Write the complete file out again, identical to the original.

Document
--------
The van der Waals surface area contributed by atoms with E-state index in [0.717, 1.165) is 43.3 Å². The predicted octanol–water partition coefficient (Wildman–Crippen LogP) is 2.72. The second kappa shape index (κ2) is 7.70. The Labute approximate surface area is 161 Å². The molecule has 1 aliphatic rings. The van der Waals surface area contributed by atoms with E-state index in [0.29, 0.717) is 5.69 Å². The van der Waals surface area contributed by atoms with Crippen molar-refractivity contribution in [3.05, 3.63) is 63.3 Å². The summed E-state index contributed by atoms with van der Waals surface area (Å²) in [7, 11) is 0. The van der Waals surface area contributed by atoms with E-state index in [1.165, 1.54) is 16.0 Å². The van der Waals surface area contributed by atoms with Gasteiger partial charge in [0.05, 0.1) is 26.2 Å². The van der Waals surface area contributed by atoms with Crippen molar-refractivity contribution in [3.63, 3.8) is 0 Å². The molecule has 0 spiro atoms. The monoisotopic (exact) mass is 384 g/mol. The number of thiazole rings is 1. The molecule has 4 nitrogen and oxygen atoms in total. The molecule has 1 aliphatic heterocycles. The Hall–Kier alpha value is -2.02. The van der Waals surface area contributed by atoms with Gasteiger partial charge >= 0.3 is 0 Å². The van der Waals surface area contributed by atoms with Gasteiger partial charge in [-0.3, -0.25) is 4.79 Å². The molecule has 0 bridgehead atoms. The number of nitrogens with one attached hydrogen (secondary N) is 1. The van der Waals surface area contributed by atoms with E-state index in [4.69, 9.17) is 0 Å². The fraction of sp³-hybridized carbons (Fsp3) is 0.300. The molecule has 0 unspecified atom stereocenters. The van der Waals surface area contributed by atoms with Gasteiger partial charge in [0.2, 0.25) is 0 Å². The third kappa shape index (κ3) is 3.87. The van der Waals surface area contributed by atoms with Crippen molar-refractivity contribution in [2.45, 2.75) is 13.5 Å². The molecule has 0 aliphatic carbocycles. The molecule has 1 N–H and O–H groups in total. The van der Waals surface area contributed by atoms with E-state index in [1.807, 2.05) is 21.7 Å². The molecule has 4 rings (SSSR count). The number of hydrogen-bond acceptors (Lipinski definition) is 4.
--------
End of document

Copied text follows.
The van der Waals surface area contributed by atoms with E-state index in [0.717, 1.165) is 43.3 Å². The predicted octanol–water partition coefficient (Wildman–Crippen LogP) is 2.72. The second kappa shape index (κ2) is 7.70. The Labute approximate surface area is 161 Å². The molecule has 1 aliphatic rings. The van der Waals surface area contributed by atoms with E-state index in [0.29, 0.717) is 5.69 Å². The van der Waals surface area contributed by atoms with Crippen molar-refractivity contribution in [3.05, 3.63) is 63.3 Å². The summed E-state index contributed by atoms with van der Waals surface area (Å²) in [7, 11) is 0. The van der Waals surface area contributed by atoms with E-state index in [1.165, 1.54) is 16.0 Å². The van der Waals surface area contributed by atoms with Gasteiger partial charge in [0.05, 0.1) is 26.2 Å². The van der Waals surface area contributed by atoms with Crippen molar-refractivity contribution in [3.63, 3.8) is 0 Å². The molecule has 0 spiro atoms. The monoisotopic (exact) mass is 384 g/mol. The number of thiazole rings is 1. The molecule has 4 nitrogen and oxygen atoms in total. The molecule has 1 aliphatic heterocycles. The Hall–Kier alpha value is -2.02. The van der Waals surface area contributed by atoms with Gasteiger partial charge >= 0.3 is 0 Å². The van der Waals surface area contributed by atoms with Gasteiger partial charge in [-0.3, -0.25) is 4.79 Å². The molecule has 0 bridgehead atoms. The number of nitrogens with one attached hydrogen (secondary N) is 1. The van der Waals surface area contributed by atoms with E-state index in [4.69, 9.17) is 0 Å². The fraction of sp³-hybridized carbons (Fsp3) is 0.300. The molecule has 0 unspecified atom stereocenters. The van der Waals surface area contributed by atoms with Gasteiger partial charge in [0.2, 0.25) is 0 Å². The third kappa shape index (κ3) is 3.87. The van der Waals surface area contributed by atoms with Crippen molar-refractivity contribution in [2.45, 2.75) is 13.5 Å². The molecule has 0 aliphatic carbocycles. The molecule has 1 N–H and O–H groups in total. The van der Waals surface area contributed by atoms with E-state index in [1.807, 2.05) is 21.7 Å². The molecule has 4 rings (SSSR count). The number of hydrogen-bond acceptors (Lipinski definition) is 4.